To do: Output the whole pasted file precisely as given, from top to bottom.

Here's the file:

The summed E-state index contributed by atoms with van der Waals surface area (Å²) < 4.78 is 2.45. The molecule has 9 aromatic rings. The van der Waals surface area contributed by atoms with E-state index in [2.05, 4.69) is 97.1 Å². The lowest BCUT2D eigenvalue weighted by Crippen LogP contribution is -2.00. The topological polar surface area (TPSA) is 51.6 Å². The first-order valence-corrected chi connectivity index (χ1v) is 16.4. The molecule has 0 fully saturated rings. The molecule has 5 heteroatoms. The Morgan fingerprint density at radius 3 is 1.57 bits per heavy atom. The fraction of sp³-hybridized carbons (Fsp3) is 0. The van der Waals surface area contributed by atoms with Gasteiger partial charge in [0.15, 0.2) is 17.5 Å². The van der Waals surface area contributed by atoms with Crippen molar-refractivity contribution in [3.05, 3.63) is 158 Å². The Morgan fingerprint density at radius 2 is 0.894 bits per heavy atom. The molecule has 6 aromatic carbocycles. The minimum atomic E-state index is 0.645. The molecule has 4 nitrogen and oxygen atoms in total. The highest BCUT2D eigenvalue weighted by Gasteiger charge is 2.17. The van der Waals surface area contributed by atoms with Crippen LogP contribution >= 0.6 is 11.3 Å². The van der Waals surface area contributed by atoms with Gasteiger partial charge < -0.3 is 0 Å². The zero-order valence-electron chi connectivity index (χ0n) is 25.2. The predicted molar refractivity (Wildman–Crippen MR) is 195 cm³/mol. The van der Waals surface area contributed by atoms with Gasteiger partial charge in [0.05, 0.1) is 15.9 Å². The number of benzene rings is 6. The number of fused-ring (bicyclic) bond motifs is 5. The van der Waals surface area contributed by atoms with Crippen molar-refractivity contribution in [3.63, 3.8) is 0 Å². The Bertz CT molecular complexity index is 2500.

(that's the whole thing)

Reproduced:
The summed E-state index contributed by atoms with van der Waals surface area (Å²) < 4.78 is 2.45. The molecule has 9 aromatic rings. The van der Waals surface area contributed by atoms with E-state index in [2.05, 4.69) is 97.1 Å². The lowest BCUT2D eigenvalue weighted by Crippen LogP contribution is -2.00. The topological polar surface area (TPSA) is 51.6 Å². The first-order valence-corrected chi connectivity index (χ1v) is 16.4. The molecule has 0 fully saturated rings. The molecule has 5 heteroatoms. The Morgan fingerprint density at radius 3 is 1.57 bits per heavy atom. The fraction of sp³-hybridized carbons (Fsp3) is 0. The van der Waals surface area contributed by atoms with Gasteiger partial charge in [0.15, 0.2) is 17.5 Å². The van der Waals surface area contributed by atoms with Crippen molar-refractivity contribution in [3.05, 3.63) is 158 Å². The Morgan fingerprint density at radius 2 is 0.894 bits per heavy atom. The molecule has 6 aromatic carbocycles. The minimum atomic E-state index is 0.645. The molecule has 4 nitrogen and oxygen atoms in total. The highest BCUT2D eigenvalue weighted by Gasteiger charge is 2.17. The van der Waals surface area contributed by atoms with Crippen LogP contribution >= 0.6 is 11.3 Å². The van der Waals surface area contributed by atoms with Gasteiger partial charge < -0.3 is 0 Å². The zero-order valence-electron chi connectivity index (χ0n) is 25.2. The predicted molar refractivity (Wildman–Crippen MR) is 195 cm³/mol. The van der Waals surface area contributed by atoms with Gasteiger partial charge in [0.05, 0.1) is 15.9 Å². The number of benzene rings is 6. The number of fused-ring (bicyclic) bond motifs is 5. The van der Waals surface area contributed by atoms with Crippen molar-refractivity contribution in [3.63, 3.8) is 0 Å². The Bertz CT molecular complexity index is 2500.